People with lifetime obesity like Mr. A are at a much higher risk of heart failure than the newly obese at an older age like Mr. B. Obesity at any age can raise heart failure risk though. For every five-point increase in BMI, a person’s heart failure risk increases by 34 percent. Credit: Johns Hopkins […]Continue Reading ...
Credit: CC0 Public Domain Researchers from The University of Western Australia have conducted a study that has found young women who start having periods early and often have a high body mass index are more prone to cardiovascular problems later in life such as heart disease, stroke and diabetes. More than 800 young women from […]Continue Reading ...
Credit: CC0 Public Domain Researchers have found that incidence of heart failure was around two-fold higher in people with diabetes. The study, led by the University of Glasgow on behalf of the Scottish Diabetes Research Network and published today in Circulation, found that patients with Type 1 diabetes were also more likely to die as […]Continue Reading ...
PumpStart, a community service-learning program created by students at Boston University School of Medicine (BUSM), that teaches hands-only CPR to the general public, is effective for both teaching high school students a life-saving skill and providing medical students with an opportunity to engage in public health and medical education. It is estimated that 600,000 people […]Continue Reading ...
Gout is the most common form of inflammatory arthritis, caused by crystallization of uric acid in the joint. Rheumatologists have long recommended that patients with gout be treated with drugs to lower uric acid in their blood to prevent crystallization. Specifically, rheumatology societies around the world recommend that uric acid should be lowered to below […]Continue Reading ...
(HealthDay)—Chest computed tomography (CT) findings may identify risk factors for respiratory adverse events (RAEs) in rheumatoid arthritis (RA) patients undergoing long-term biological therapy, according to a study recently published in the International Journal of Rheumatic Diseases. Takuya Matsumoto, from the Nagoya University Graduate School of Medicine in Japan, and colleagues assessed the association between chest […]Continue Reading ...
(HealthDay)—There is a strong and independent association between the presence of antiphospholipid antibodies (aPLs) and first-time myocardial infarction (MI), according to a research letter published recently in the Annals of Internal Medicine. Giorgia Grosso, M.D., from the Karolinska Institutet in Stockholm, and colleagues assessed the frequency of anti-β2-glycoprotein (anti-β2GPI) and anticardiolipin (anti-CL) of immunoglobulin G […]Continue Reading ...
Researchers use a treadmill and a special mask to measure a person’s maximum oxygen uptake, which is considered an important measure of fitness. Credit: Geir Mogen/NTNU Poor cardiorespiratory fitness could increase your risk of a future heart attack, even if you have no symptoms of a lifestyle illness today, a new study has found. “We […]Continue Reading ...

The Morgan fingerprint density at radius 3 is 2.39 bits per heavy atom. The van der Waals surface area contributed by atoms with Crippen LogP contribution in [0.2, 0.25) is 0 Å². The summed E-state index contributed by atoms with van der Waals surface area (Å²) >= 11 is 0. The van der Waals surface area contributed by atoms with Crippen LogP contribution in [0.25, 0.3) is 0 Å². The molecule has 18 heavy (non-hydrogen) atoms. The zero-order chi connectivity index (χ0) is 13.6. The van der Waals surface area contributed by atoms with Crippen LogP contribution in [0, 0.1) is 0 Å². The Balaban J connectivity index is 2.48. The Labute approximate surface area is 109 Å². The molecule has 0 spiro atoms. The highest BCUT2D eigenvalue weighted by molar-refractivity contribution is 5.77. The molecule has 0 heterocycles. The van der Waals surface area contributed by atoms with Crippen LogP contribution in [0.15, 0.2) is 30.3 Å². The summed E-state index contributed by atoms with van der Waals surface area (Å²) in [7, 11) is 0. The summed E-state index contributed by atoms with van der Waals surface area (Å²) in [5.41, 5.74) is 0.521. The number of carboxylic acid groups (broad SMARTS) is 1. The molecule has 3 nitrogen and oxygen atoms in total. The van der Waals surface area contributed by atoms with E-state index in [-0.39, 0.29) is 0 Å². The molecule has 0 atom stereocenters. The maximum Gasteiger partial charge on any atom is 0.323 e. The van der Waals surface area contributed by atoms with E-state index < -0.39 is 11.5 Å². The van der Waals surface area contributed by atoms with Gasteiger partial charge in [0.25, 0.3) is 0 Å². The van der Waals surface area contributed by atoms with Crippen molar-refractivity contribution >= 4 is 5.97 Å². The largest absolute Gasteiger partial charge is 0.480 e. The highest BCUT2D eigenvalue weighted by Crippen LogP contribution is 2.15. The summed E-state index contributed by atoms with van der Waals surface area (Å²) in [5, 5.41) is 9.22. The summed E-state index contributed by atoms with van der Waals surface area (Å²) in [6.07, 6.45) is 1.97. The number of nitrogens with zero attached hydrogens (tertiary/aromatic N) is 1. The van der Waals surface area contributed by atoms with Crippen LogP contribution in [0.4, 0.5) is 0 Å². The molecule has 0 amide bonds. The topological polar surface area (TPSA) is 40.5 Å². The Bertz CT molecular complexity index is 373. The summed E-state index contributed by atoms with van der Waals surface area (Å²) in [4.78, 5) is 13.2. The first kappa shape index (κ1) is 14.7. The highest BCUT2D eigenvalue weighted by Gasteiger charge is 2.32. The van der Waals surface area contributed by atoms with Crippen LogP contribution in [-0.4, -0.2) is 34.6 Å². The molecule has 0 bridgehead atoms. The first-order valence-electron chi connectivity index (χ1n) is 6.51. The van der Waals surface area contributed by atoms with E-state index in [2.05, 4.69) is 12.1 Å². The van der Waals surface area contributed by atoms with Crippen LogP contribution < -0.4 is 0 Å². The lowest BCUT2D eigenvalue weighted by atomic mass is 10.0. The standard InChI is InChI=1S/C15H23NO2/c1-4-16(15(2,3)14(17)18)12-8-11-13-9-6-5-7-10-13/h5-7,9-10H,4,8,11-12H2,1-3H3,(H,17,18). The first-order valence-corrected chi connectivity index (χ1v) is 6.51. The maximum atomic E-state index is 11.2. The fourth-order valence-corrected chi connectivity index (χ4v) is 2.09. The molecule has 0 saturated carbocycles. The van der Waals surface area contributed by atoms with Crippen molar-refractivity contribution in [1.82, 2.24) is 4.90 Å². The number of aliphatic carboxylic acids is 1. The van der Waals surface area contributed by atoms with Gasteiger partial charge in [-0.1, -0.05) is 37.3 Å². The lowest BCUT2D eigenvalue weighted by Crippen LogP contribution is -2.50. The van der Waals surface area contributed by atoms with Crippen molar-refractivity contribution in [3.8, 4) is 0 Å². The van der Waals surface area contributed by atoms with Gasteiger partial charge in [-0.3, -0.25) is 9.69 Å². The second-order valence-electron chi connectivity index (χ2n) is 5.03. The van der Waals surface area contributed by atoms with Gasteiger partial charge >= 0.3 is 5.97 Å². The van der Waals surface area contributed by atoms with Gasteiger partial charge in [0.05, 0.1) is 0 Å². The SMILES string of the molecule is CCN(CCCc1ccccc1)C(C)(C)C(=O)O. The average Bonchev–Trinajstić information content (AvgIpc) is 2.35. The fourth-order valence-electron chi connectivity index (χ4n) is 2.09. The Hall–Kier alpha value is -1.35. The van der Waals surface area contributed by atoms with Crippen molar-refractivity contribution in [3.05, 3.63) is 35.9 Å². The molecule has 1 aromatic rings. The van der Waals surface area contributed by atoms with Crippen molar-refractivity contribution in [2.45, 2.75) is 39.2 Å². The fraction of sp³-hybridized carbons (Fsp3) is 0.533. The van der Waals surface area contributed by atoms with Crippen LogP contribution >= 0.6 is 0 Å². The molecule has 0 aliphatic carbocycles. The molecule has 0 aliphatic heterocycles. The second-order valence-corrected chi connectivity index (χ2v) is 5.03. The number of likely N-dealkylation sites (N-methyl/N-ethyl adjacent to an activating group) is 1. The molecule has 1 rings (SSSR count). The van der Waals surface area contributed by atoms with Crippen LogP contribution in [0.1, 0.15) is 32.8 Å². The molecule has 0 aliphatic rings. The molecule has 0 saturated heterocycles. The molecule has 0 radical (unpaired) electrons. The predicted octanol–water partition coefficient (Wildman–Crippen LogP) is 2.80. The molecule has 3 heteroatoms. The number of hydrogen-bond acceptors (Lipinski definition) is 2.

Credit: CC0 Public Domain Scientists at the Peter Munk Cardiac Centre have identified the type of cell key to helping the heart repair and potentially regenerate following a heart attack. These cells, referred to as macrophages, have the ability to act in a neo-natal-like state, a time in life where they aid in the growth […]Continue Reading ...
A little over a year ago, a 65-year-old woman with severe hypertrophic cardiomyopathy—a condition in which the heart’s muscle becomes abnormally thick, potentially causing dangerous irregular heartbeats—had her genes sequenced before her first visit to the Penn Center for Inherited Cardiac Disease. In the sequence, the patient’s care team identified a variant in a gene […]Continue Reading ...
Credit: CC0 Public Domain Heart attack patients can suffer substantial emotional trauma once the medics have finished making their bodies better, according to new research. The emotional whiplash can range from phobia about moving in case their heart rate rises, to difficulty accepting a new identity as someone with a serious health condition. The study […]Continue Reading ...
The scar in the murine heart after myocardial infarction. Scar tissue is shown in red. Heart muscle cells are shown in green. Credit: © Hubrecht Institute A detailed cell-by-cell map of all dividing cells in the adult murine heart before and after myocardial infarction was created using advanced molecular and genetic technologies in a combined […]Continue Reading ...
3D Model of the heart by Dr. Matthew Bramlet. Credit: NIH Left ventricular hypertrophy (LVH), also known as an enlarged heart, is associated with a nearly two times higher risk of dementia according to a recent University of Minnesota School of Public Health study published in the American Heart Journal. LVH is a condition in […]Continue Reading ...
Credit: CC0 Public Domain A Cleveland Clinic genetic analysis has found that obesity itself, not just the adverse health effects associated with it, significantly increases the risk of Type 2 diabetes and coronary artery disease. The paper was published today in the Journal of the American Medical Association Network Open. Coronary artery disease -and complications […]Continue Reading ...
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